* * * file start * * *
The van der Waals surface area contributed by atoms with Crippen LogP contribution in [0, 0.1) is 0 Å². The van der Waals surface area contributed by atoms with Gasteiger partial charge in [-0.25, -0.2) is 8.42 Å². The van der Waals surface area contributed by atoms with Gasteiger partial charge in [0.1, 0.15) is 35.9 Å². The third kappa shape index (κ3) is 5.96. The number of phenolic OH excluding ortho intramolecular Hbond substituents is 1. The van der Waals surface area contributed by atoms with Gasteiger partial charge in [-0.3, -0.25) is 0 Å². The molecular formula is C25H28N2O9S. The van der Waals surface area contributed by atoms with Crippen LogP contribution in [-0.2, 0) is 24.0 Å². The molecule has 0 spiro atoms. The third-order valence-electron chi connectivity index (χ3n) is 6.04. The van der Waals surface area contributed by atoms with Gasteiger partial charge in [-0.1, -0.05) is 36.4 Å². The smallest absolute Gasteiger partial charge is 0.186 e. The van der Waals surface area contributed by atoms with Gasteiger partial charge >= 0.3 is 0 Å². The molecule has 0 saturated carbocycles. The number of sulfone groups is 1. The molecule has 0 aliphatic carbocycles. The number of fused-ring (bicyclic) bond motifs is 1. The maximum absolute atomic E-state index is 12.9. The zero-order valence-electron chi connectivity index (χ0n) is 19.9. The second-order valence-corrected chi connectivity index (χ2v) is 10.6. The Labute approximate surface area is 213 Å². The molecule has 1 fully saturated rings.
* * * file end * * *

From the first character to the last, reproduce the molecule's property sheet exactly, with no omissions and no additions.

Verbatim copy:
The van der Waals surface area contributed by atoms with Crippen LogP contribution in [0, 0.1) is 0 Å². The van der Waals surface area contributed by atoms with Gasteiger partial charge in [-0.25, -0.2) is 8.42 Å². The van der Waals surface area contributed by atoms with Gasteiger partial charge in [0.1, 0.15) is 35.9 Å². The third kappa shape index (κ3) is 5.96. The number of phenolic OH excluding ortho intramolecular Hbond substituents is 1. The van der Waals surface area contributed by atoms with Gasteiger partial charge in [-0.3, -0.25) is 0 Å². The molecular formula is C25H28N2O9S. The van der Waals surface area contributed by atoms with Crippen LogP contribution in [-0.2, 0) is 24.0 Å². The molecule has 0 spiro atoms. The third-order valence-electron chi connectivity index (χ3n) is 6.04. The van der Waals surface area contributed by atoms with Gasteiger partial charge in [-0.1, -0.05) is 36.4 Å². The smallest absolute Gasteiger partial charge is 0.186 e. The van der Waals surface area contributed by atoms with Gasteiger partial charge >= 0.3 is 0 Å². The molecule has 0 saturated carbocycles. The number of sulfone groups is 1. The molecule has 0 aliphatic carbocycles. The number of fused-ring (bicyclic) bond motifs is 1. The maximum absolute atomic E-state index is 12.9. The zero-order valence-electron chi connectivity index (χ0n) is 19.9. The second-order valence-corrected chi connectivity index (χ2v) is 10.6. The Labute approximate surface area is 213 Å². The molecule has 1 fully saturated rings.